Well the world of sport keeps on giving in terms of inclusion story lines. This week I had the option of the England Men’s national football team, ongoing booing of players taking the knee, Gareth Southgate’s open letter to the Nation and James O’Brien’s enthralling yet bizarre conversation with an England fan who fessed up to booing the national team at the Riverside Stadium before their match against Romania.

However, that blockbuster plot has been gazumped by the tale of Ollie Robinson, a bold response by the ECB, a series of historic tweets being revealed and the Secretary of State jumping in to say the reaction from the cricket governing body was “over the top”. I am on tenterhooks as to what happens next as the choice of suspending Robinson before an investigation was a relatively straightforward one despite impressive debut figures of 7-101 with the ball and 42 with the bat (for non cricket fans that is a great performance). With the likes of James Anderson (the world record holder for most Test wickets by a seam bowler), Jos Buttler and Eoin Morgan (Vice Captain and Captain of the limited overs team) being brought into the frame the situation has changed.

A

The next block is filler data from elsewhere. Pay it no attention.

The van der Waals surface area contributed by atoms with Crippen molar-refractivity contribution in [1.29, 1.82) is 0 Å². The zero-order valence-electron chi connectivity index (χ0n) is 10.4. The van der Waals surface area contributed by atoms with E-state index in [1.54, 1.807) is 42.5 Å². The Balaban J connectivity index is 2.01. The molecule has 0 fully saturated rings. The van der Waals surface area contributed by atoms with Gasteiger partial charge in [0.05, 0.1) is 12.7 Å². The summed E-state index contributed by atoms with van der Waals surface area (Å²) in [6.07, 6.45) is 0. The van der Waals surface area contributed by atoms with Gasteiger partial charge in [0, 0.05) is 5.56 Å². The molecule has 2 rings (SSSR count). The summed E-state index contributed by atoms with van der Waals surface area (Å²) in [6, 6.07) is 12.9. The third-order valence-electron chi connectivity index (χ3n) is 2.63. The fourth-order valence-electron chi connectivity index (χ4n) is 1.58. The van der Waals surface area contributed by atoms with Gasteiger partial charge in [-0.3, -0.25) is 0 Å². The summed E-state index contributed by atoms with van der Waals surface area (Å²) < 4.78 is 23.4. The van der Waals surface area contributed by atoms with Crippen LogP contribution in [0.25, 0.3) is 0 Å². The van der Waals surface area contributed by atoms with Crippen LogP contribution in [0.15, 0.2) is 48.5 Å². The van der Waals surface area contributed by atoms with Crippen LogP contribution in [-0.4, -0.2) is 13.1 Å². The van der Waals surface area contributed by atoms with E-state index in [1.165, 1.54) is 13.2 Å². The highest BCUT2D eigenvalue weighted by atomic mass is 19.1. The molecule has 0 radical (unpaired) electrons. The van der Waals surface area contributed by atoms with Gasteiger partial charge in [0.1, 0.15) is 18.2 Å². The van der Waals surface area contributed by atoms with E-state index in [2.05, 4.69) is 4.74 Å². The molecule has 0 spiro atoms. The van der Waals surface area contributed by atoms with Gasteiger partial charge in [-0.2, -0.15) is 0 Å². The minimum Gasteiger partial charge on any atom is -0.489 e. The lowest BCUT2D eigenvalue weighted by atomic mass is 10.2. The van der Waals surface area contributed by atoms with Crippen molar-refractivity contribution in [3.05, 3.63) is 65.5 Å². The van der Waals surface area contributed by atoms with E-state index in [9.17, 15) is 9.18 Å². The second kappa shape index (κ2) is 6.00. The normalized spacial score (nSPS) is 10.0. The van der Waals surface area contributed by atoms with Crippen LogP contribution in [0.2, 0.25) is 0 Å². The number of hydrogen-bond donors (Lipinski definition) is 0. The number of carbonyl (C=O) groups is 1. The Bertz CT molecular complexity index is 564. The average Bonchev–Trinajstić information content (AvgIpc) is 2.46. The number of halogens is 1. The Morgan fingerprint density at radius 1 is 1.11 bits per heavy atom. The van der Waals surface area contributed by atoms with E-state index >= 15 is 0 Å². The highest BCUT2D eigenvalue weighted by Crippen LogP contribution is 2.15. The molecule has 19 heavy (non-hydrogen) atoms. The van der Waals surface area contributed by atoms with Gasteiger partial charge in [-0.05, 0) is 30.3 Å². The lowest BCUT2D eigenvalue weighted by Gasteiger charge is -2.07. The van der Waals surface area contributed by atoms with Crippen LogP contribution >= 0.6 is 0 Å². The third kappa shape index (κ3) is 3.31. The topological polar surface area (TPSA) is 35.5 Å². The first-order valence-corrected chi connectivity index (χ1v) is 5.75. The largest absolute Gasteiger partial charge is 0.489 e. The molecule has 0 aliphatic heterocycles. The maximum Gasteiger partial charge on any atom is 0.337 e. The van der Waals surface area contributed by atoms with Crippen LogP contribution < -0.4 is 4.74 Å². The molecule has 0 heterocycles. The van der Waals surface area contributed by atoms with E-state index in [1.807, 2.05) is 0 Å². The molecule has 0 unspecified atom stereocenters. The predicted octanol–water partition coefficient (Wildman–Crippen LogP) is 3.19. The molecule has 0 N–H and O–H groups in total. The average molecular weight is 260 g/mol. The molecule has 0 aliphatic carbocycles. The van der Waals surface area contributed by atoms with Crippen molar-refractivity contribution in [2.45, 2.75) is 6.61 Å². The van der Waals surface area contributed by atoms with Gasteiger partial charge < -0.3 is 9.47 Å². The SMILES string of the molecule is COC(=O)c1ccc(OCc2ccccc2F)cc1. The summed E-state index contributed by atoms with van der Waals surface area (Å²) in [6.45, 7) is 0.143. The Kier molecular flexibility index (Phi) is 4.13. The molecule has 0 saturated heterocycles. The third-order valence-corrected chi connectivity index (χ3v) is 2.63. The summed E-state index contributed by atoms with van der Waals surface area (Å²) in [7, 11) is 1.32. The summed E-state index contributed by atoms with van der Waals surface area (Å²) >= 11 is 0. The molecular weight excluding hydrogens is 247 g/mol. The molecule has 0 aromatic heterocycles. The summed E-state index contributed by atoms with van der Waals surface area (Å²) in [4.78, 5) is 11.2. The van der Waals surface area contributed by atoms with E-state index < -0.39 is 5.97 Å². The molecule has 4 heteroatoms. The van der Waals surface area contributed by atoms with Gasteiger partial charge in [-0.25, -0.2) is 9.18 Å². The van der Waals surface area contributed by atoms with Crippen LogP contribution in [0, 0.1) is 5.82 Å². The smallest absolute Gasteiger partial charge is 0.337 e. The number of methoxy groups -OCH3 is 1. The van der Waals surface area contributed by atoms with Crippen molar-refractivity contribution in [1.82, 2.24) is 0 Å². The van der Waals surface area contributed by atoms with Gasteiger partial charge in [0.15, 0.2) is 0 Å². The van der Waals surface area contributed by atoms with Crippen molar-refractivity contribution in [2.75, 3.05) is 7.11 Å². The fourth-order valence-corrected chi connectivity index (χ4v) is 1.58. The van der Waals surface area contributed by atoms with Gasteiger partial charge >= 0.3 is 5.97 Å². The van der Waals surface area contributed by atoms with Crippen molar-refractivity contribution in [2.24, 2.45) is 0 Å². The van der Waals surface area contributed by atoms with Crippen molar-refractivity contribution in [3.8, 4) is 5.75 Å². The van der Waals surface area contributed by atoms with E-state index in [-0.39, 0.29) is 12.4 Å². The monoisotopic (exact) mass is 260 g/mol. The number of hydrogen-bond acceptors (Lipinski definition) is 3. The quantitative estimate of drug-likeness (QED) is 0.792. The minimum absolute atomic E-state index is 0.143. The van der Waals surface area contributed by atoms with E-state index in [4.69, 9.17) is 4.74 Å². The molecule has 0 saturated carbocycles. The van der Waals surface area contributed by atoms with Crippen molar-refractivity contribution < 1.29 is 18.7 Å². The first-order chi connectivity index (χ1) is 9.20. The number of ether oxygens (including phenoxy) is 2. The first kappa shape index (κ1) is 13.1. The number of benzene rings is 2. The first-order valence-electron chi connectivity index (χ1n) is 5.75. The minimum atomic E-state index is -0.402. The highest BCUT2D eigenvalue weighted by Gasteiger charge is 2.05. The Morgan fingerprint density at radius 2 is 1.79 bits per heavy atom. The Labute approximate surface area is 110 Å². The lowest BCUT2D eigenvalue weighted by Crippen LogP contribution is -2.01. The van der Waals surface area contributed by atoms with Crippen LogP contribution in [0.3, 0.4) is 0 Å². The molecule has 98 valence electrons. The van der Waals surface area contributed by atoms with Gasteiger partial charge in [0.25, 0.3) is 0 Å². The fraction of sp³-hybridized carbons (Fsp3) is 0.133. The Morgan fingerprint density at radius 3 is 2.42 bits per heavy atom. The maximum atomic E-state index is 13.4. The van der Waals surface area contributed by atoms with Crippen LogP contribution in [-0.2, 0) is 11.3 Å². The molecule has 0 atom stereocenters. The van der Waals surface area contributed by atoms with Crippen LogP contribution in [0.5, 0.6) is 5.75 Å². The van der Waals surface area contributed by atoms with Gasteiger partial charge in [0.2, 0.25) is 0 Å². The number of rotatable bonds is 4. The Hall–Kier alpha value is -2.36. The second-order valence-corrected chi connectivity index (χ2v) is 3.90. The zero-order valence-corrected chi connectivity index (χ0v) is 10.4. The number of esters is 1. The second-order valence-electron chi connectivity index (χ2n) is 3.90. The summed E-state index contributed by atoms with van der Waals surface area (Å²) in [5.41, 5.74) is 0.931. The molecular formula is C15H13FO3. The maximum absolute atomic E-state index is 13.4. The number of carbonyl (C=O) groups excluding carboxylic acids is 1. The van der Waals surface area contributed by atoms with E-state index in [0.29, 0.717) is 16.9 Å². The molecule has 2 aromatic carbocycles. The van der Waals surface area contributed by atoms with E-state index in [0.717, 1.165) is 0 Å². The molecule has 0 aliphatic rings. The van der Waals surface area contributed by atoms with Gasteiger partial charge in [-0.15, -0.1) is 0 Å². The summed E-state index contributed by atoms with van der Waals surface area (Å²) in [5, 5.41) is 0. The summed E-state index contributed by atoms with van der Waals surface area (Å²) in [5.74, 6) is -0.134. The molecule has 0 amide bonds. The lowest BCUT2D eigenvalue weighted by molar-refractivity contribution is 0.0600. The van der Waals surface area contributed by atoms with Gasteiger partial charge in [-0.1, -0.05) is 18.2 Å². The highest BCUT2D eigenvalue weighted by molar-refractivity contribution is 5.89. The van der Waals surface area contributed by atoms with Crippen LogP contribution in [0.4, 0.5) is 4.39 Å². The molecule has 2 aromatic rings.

The second test against New Zealand is now underway and time will tell how the ECB, captain Joe Root and Head Coach Chris Silverwood will deal with the revelations. Robinson has taken a short break from cricket but personally the most critical part of the story came in the shape of political comment on the situation. I do not believe any Government should be attempting to intervene on matters like this, let alone to suggest the ECB have over reacted, Let’s be clear it is to be commended that in the middle of this the ECB centred the feelings of those people who were the targets of Robinson’s tweets. His immediate contrition is a positive step but this could so easily have been dismissed and brushed under the carpet. Former England batsman Mark Ramprakash summed it up best when he reflected “I’ve heard people express sort of sympathy with Ollie Robinson, and say ‘hasn’t he shown a lot of character?’, but I haven’t heard enough about the victims or the people that these tweets are aimed at”.